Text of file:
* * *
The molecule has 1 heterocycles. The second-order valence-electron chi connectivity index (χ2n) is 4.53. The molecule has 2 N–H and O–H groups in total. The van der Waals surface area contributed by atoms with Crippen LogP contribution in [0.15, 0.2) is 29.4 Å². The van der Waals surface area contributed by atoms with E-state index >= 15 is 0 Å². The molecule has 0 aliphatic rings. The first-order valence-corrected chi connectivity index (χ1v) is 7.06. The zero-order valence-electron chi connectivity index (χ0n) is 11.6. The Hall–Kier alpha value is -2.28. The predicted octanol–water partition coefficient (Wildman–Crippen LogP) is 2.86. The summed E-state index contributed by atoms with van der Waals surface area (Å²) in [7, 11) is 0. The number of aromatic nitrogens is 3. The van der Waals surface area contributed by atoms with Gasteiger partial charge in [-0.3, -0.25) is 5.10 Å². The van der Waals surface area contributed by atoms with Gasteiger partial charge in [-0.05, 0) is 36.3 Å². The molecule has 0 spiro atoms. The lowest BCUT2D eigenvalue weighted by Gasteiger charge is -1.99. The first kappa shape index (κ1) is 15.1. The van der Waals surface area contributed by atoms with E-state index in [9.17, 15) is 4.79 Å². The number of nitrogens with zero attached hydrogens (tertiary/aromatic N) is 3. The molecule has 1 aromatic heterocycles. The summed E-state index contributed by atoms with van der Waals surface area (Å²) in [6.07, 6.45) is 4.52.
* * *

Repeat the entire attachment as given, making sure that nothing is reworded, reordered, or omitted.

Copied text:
The molecule has 1 heterocycles. The second-order valence-electron chi connectivity index (χ2n) is 4.53. The molecule has 2 N–H and O–H groups in total. The van der Waals surface area contributed by atoms with Crippen LogP contribution in [0.15, 0.2) is 29.4 Å². The van der Waals surface area contributed by atoms with E-state index >= 15 is 0 Å². The molecule has 0 aliphatic rings. The first-order valence-corrected chi connectivity index (χ1v) is 7.06. The zero-order valence-electron chi connectivity index (χ0n) is 11.6. The Hall–Kier alpha value is -2.28. The predicted octanol–water partition coefficient (Wildman–Crippen LogP) is 2.86. The summed E-state index contributed by atoms with van der Waals surface area (Å²) in [7, 11) is 0. The number of aromatic nitrogens is 3. The van der Waals surface area contributed by atoms with Gasteiger partial charge in [-0.3, -0.25) is 5.10 Å². The van der Waals surface area contributed by atoms with Gasteiger partial charge in [-0.05, 0) is 36.3 Å². The molecule has 0 spiro atoms. The lowest BCUT2D eigenvalue weighted by Gasteiger charge is -1.99. The first kappa shape index (κ1) is 15.1. The van der Waals surface area contributed by atoms with E-state index in [9.17, 15) is 4.79 Å². The number of nitrogens with zero attached hydrogens (tertiary/aromatic N) is 3. The molecule has 1 aromatic heterocycles. The summed E-state index contributed by atoms with van der Waals surface area (Å²) in [6.07, 6.45) is 4.52.